Possible solutions

To minimise climate-related damages Vietnam’s coffee industry, Vietnam needs to diversify the types of coffee grown in Vietnam. The industry currently specialises in one species of coffee: robusta. This homogeneity puts the coffee plants at risk of damage if a pest or disease were to attack the plants. Something as simple as helping farmers to switch to more drought-resistant varieties of the coffee crop could protect livelihoods and prevent hunger. Introducing new types of coffee could make the industry more resilient to pests, which is crucial since pests proliferate in the new, warmer climate.

Diversification would also be beneficial to the soil. The current homogeneity means that the same nutrients are being stripped from the soil season after season, leading to bare and arid soil and dangerous run-off. Because their soil is depleted, many farmers are over-fertilising their fields, causing even more run-off and pollution. A more diverse coffee crop could change the nutrients that the plant consumes, giving the soil a chance to replenish the nutrients.

It is important to train farmers to use cover crops in coffee’s off-season. Cover crops would hold the soil in place, prevent run-off, and put essential nutrients back into the soil. The farmers could also harvest and sell the cover crops, thus getting an extra source of income.

It’s also recommended that farmers plant canopy trees in their coffee plantations. These trees would provide crucial shade to coffee plants, as drought and heat become more severe. The canopy trees would also play a similar role to cover crops and prevent run-off and keep nutrients in the soil. Many farmers in Vietnam already employ this technique and use fruit-bearing trees, such as the Durian Tree, to provide shade for their coffee trees, and as a second source of income by selling the durians.

Protecting water supplies – and making sure that water is not being wasted – will be vital in a changing climate.

And to do these, Vietnam needs to set out “concrete solutions” and an economic plan.

Some coffee styles that you should not miss!

Coffee in Vietnam is dark roasted. Very dark. It has its roots in the French colonial occupation of Vietnam but has evolved into an entirely different beast. If you want to drink like a local in the cafes of Vietnam, there are only two drinks you need to know – cà phê sữa đá (iced coffee with milk) or cà phê đen đá (iced coffee, black). Vietnamese coffee is fairly bitter because of a combination of factors. The high percentage of robusta beans in most blends, the darkness of the roast, and the cool temperature of the brew all contribute to bitterness. This is balanced with milk and or sugar. Hot coffee is available but, for the most part, locals stick to the iced stuff because it’s usually hot enough outside to boil the water for your coffee on the sidewalk. The other problem with ordering hot Vietnamese drip coffee is that by the time it finishes dripping 4-5 minutes later, you just end up with a warm-ish cup of coffee. In Vietnam, the only drink that makes you look more like a local than iced coffee is iced beer.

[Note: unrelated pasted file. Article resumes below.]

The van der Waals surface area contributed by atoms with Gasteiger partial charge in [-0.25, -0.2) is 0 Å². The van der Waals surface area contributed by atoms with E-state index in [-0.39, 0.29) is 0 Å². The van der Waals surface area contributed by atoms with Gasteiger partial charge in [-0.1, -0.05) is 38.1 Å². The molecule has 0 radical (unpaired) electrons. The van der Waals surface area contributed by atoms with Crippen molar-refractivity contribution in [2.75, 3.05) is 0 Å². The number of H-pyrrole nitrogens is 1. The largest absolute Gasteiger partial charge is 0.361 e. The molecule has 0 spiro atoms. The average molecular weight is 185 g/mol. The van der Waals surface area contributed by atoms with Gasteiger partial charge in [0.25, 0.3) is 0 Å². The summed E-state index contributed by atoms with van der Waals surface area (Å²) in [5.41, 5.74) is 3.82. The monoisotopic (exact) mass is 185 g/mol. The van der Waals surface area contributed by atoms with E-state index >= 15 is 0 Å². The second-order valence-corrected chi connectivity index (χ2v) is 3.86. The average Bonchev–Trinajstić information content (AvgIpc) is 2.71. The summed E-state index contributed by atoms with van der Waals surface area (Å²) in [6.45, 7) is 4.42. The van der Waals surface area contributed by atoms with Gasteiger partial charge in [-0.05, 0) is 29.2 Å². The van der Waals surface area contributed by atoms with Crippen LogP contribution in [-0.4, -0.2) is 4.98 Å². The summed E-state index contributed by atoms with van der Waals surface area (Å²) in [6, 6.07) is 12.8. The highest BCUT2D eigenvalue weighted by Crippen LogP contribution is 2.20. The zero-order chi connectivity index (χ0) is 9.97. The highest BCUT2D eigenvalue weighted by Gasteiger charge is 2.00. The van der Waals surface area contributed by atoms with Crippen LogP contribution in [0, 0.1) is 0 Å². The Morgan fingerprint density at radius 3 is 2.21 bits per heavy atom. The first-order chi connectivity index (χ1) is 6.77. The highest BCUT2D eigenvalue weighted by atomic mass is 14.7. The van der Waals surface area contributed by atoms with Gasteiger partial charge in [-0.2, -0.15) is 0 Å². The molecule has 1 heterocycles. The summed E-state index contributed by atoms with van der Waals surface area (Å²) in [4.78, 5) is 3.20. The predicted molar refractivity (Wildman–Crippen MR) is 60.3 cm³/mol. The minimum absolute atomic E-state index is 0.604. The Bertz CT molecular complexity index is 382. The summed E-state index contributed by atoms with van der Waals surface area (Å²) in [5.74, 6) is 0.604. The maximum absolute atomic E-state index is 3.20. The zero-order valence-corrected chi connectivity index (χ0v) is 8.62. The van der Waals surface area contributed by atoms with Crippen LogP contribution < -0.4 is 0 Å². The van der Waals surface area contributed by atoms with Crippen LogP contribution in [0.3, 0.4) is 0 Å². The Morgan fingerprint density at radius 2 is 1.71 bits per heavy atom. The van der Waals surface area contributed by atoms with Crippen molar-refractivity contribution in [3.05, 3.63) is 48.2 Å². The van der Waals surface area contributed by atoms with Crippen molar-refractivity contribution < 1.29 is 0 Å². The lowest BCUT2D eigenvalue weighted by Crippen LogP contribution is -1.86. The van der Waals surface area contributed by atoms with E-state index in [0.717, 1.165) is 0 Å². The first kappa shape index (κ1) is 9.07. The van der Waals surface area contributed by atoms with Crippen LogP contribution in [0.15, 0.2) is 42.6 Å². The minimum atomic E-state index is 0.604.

Saigon and Hanoi locals have their special coffee styles that you cannot find anywhere else in the world. If you are a person who has a sweet tooth, “bạc xỉu” of Saigon is worthy of trying. With the main ingredients are milk and condensed milk, just a little of coffee, it is sweeter than cà phê đá and has its unique taste. In Hue is the salty coffee cà phê muối.

In Hanoi, egg coffee called cà phê trứng is a signature of Hanoi coffee culture. This is a cup combined of egg yolks whipped with condensed milk, black coffee, and is drunk while still hot. The latest trends are yoghurt coffeesữa chua cà phê and iced coconut coffee-cà phê dừa.

Hidden down narrow alleyways, tucked away in forgotten colonial villas, or concealed in enigmatic old apartment buildings, there’s a whole subculture of ‘indie’ cafes in these cities like Huế, Sài Gòn and Hà Nội. These coffee shops offer a unique kind of ambience, décor and intimacy that are worth a visit. Below are our recommendations:

100 Trần Huy Liệu Street, Phú Nhuận, Sài Gòn


4th Floor, Old Apartment Building, 14 Tôn Thất Đạm Street, District 1, Sài Gòn


7 Ngô Thời Nhiệm Street (alleyway 17), District 3, Sài Gòn


28 Hoa Mai Street, Phú Nhuận, Sài Gòn


160/29 Bùi Đình Tuý, Phường 12, Quận Bình Thạnh, Sài Gòn


28 Nguyễn Hữu Cầu, Tân Định, Quận 1, Sài Gòn


142 Đặng Thái Thân, Thuận Hoà, Thành phố Huế


13 Dinh Tien Hoang, Hoan Kiem, Hà Nội


2nd Floor,8 Chan Cam, Hang Trong, Hoan Kiem, Hà Nội


2nd Floor, No.1, Ta Hien Street, Hoan Kiem, Hà Nội


3B Hàng Tre (in the alley – trong ngõ) Hà Nội


6 Ngõ Hội Vũ, Hàng Bông, Hoàn Kiếm, Hà Nội


35A Nguyễn Hữu Huân, Lý Thái Tổ, Hoàn Kiếm, Hà Nội

Quick • Affordable • Sustainable • No MSG-Added

To serve fresh, wholesome and reasonably priced Vietnamese food and practise sustainable business.

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Quick • Affordable •
Sustainable • No MSG-added

To serve fresh, wholesome and reasonably priced Vietnamese food and practise sustainable business.


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Same day delivery via Deliveroo.

Same day islandwide delivery.

Bulk Order (min $250) via Catersmith. Order must be placed at least 3 days in advance.